Cast as a bullying music teacher in Whiplash, actor J.K. Simmons plays him as a sociopathic macho man with egg-bald pate. It’s an amazing persona and performance; it makes Vin Diesel seem like a flower arranger. Damien Chazelle’s film — giddily crafted, improbably enthralling — is a cross between The Red Shoes and Stalag 17. The school’s gifted new drumming student (Miles Teller) is, we quickly learn, Commandant Simmons’s secret favourite. The next Buddy Rich. But instead of cosseting him, the Obersturmlehrer shouts, screams, wheedles, takes him to a new level of pain, then a newer . . .
The movie is close to being kitsch of that special, Schadenfreude kind: the school of James Mason bashing Ann Todd’s piano-playing hands with a cane in The Seventh Veil (1945). No teacher is this fanatical without being arrested. No pupil is this hounded without being impelled to homicide. But we’re assured, twice, that Charlie Parker began by having a cymbal thrown at him near-decapitatingly. And look where he ended up. Dead and drug-riddled at 34, says someone. “Yes, but before that! . . . ” says someone else.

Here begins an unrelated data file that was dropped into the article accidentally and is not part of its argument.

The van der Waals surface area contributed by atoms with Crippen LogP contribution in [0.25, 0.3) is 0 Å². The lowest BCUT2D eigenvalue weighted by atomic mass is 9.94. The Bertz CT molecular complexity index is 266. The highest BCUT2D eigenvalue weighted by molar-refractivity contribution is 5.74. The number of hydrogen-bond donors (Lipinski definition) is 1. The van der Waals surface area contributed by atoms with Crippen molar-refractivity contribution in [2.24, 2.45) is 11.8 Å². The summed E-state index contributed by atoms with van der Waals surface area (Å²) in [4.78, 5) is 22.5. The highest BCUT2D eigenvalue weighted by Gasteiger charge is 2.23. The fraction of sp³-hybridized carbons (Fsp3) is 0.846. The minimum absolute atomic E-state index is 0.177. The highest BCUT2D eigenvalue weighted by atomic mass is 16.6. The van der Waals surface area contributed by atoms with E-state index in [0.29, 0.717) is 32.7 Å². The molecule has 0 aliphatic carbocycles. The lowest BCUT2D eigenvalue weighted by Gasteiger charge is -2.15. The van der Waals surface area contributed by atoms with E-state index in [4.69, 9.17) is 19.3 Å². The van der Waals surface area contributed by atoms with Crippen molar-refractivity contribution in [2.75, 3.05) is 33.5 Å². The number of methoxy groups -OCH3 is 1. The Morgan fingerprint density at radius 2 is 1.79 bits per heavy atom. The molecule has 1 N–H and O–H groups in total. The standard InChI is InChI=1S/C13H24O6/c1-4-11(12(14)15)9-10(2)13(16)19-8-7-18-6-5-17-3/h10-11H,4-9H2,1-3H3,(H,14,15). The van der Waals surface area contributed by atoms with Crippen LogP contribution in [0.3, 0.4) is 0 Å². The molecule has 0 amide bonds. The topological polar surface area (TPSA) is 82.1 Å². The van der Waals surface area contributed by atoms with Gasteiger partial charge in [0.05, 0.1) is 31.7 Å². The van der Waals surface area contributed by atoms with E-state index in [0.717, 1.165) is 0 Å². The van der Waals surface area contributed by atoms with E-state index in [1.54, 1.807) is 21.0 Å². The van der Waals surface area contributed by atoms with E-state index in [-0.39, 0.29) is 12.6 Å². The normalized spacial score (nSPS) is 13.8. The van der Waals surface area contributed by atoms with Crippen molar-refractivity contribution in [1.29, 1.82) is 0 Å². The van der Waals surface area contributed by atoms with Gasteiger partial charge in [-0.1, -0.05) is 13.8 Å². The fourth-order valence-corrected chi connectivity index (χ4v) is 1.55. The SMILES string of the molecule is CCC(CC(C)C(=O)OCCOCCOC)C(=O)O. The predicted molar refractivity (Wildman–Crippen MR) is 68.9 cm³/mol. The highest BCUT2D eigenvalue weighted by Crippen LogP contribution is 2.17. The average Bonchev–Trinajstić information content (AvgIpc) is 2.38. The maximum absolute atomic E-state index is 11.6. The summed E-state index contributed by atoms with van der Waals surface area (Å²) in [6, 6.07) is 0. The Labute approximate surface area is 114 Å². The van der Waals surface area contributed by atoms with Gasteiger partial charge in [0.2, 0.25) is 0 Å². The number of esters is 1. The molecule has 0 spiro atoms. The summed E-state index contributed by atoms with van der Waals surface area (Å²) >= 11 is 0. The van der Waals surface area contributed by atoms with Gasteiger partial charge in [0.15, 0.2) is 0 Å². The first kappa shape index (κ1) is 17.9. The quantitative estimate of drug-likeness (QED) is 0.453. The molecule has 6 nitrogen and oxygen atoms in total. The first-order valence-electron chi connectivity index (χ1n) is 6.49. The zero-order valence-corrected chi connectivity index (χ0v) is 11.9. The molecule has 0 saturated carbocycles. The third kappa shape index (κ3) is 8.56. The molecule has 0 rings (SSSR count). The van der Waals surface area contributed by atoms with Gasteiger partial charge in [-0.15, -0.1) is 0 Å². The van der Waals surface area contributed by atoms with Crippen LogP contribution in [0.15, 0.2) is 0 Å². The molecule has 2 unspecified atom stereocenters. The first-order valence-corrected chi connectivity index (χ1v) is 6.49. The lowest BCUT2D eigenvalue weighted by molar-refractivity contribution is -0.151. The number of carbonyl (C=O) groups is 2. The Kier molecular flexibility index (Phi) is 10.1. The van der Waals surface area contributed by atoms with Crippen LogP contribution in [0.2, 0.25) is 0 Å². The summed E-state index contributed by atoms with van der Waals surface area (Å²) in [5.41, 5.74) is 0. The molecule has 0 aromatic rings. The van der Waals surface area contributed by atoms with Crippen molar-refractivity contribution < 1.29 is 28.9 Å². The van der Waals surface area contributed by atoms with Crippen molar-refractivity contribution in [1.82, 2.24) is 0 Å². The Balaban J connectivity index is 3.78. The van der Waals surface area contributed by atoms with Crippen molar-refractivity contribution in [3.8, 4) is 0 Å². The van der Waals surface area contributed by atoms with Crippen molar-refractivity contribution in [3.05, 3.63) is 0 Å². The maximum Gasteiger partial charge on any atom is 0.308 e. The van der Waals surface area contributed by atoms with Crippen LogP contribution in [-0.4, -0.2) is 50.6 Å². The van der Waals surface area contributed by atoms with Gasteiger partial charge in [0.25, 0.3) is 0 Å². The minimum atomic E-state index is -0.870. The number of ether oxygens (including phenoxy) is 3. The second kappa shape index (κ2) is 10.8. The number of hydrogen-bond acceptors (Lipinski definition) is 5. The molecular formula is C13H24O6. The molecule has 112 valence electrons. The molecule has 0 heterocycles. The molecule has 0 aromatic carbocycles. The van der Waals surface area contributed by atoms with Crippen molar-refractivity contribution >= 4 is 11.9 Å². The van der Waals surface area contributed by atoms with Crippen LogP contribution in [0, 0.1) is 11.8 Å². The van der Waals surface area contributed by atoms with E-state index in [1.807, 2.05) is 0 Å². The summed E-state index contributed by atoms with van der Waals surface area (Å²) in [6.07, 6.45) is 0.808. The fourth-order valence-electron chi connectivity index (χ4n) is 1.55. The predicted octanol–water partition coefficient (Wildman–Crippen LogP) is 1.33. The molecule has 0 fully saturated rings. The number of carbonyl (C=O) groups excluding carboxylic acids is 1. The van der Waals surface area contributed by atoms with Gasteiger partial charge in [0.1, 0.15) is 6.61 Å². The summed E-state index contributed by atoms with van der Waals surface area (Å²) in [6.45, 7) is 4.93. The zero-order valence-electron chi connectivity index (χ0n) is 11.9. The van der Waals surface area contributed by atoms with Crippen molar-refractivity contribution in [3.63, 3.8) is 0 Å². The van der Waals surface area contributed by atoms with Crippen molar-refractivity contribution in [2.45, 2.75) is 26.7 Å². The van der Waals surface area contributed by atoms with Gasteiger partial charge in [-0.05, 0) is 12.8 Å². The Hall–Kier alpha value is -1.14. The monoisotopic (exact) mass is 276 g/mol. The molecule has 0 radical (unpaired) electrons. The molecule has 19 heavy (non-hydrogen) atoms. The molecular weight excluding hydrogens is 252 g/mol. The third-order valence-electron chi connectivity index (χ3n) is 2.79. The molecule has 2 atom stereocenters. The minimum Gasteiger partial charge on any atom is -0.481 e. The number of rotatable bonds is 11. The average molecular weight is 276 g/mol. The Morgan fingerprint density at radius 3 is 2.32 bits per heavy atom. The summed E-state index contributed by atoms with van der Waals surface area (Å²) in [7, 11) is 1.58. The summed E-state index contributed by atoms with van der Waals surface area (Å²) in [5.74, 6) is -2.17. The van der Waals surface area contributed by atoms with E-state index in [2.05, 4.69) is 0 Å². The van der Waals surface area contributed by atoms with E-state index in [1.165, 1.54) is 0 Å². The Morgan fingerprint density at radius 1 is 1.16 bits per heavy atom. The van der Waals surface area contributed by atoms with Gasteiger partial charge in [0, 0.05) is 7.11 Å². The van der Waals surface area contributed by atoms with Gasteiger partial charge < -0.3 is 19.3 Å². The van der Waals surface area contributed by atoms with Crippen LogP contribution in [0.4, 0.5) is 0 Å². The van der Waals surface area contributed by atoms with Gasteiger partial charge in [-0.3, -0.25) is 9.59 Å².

Simmons is dazzling, his sado-pedagogic mood-swings messing with the filmgoer’s head as much as those of his pupils. Teller is hardly less dazzling. (Is that really his drumming?) The film offers dark, ripsnorting fun if not, necessarily, an accurate portrait of life and times at premium music colleges.
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